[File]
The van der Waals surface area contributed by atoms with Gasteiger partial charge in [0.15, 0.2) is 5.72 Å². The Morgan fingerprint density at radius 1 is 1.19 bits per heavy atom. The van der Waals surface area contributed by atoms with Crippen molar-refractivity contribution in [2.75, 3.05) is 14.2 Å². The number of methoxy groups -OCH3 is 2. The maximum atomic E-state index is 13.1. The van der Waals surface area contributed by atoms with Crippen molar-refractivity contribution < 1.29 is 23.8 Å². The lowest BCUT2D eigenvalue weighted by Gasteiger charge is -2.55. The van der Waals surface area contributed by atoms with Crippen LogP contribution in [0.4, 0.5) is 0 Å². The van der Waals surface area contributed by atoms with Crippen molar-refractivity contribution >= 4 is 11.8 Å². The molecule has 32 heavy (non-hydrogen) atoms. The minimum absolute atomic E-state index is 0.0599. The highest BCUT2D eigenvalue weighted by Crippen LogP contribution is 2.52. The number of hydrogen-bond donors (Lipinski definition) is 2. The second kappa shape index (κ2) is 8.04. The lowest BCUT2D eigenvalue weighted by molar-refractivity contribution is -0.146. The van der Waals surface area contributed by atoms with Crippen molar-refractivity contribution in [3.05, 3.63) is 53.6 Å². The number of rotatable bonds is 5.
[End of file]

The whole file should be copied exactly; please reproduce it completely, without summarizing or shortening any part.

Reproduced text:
The van der Waals surface area contributed by atoms with Gasteiger partial charge in [0.15, 0.2) is 5.72 Å². The Morgan fingerprint density at radius 1 is 1.19 bits per heavy atom. The van der Waals surface area contributed by atoms with Crippen molar-refractivity contribution in [2.75, 3.05) is 14.2 Å². The number of methoxy groups -OCH3 is 2. The maximum atomic E-state index is 13.1. The van der Waals surface area contributed by atoms with Crippen molar-refractivity contribution < 1.29 is 23.8 Å². The lowest BCUT2D eigenvalue weighted by Gasteiger charge is -2.55. The van der Waals surface area contributed by atoms with Crippen LogP contribution in [0.4, 0.5) is 0 Å². The van der Waals surface area contributed by atoms with Crippen molar-refractivity contribution >= 4 is 11.8 Å². The molecule has 32 heavy (non-hydrogen) atoms. The minimum absolute atomic E-state index is 0.0599. The highest BCUT2D eigenvalue weighted by Crippen LogP contribution is 2.52. The number of hydrogen-bond donors (Lipinski definition) is 2. The second kappa shape index (κ2) is 8.04. The lowest BCUT2D eigenvalue weighted by molar-refractivity contribution is -0.146. The van der Waals surface area contributed by atoms with Crippen molar-refractivity contribution in [3.05, 3.63) is 53.6 Å². The number of rotatable bonds is 5.